Finally I would add, we continue our focus on attendance and safety in our schools. We know parents need to feel our students are in a safe environment. Our students need to feel safe and our staff needs to feel staff. The new policies related to bullying. We’re taking those things very seriously. We’re doing a lot of training of our campus staff to be sure they understand what is bullying and what is not bullying. We’re having a lot more proactive dialogs to help eliminate bullying as well. Something we’re doing at the middle school related to that is right now students are often suspended from school when they fight. We’re creating a program that we’re doing at the middle school where students are going to be asked to go to disciplinary alternative education program for their suspension time rather than just staying home. That keeps them engaged in school and keeps us from losing financing from their suspension. So that’s a win-win for the district.

You’re starting your seventh year as superintendent, making you one of the longest-tenured superintendents in Central Texas. What kind of superintendent do you think you’ve been?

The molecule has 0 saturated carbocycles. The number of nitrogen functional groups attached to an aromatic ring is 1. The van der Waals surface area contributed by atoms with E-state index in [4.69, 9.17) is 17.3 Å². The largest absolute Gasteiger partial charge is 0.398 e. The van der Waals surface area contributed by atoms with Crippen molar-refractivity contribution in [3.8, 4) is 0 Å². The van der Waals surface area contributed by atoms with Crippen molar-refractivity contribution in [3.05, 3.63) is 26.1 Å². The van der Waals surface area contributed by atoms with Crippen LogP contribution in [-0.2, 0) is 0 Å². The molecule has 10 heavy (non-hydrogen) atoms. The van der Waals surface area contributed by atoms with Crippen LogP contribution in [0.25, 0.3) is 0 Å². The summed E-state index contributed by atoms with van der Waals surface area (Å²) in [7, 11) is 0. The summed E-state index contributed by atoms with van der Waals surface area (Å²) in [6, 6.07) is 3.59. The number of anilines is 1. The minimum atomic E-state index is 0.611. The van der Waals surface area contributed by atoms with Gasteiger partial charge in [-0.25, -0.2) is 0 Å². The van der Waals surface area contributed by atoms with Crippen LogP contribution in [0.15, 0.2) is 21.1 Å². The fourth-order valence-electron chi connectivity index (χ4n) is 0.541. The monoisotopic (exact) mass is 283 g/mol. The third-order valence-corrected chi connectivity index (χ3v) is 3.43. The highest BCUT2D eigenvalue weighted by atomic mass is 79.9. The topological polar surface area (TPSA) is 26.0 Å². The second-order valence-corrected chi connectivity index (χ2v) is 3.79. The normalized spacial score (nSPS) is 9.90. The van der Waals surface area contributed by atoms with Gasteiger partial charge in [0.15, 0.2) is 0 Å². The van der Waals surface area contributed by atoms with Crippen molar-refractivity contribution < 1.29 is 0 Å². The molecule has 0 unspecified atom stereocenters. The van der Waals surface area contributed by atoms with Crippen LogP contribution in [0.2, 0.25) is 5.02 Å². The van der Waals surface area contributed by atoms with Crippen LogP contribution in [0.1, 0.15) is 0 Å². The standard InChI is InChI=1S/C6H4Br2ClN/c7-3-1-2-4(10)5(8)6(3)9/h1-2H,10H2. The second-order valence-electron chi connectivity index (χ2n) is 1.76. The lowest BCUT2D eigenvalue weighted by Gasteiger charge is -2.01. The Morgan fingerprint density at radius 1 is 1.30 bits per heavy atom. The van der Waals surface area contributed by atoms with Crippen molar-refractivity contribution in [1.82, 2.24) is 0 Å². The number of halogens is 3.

I think the success of Pflugerville ISD resides in the fact that we have a strong board who is willing to work with the superintendent as a true team member. We have been able to develop a relationship that is based on integrity and honesty and that is focused on true student success. Our board gets that. They understand what we need to do organizationally. So through our collaboration and alignment as a leadership team, we’ve been able to build systems throughout the whole organization all the way to the classroom that supports strong alignment. That’s what makes me most excited, that organizationally we are so collaborative. That’s our big focus. We include the community in almost every major decision that we make. We include staff in major decisions, even things like our budget reduction last year. Salaries that are paid to staff every year, we have our budget and compensation committee. By demanding that integrity be the bottom line in this organization and operating in a transparent and collaborative manner, we’ve been able to work in true partnership with our Pflugerville ISD community to do what’s right and best for the student of this district.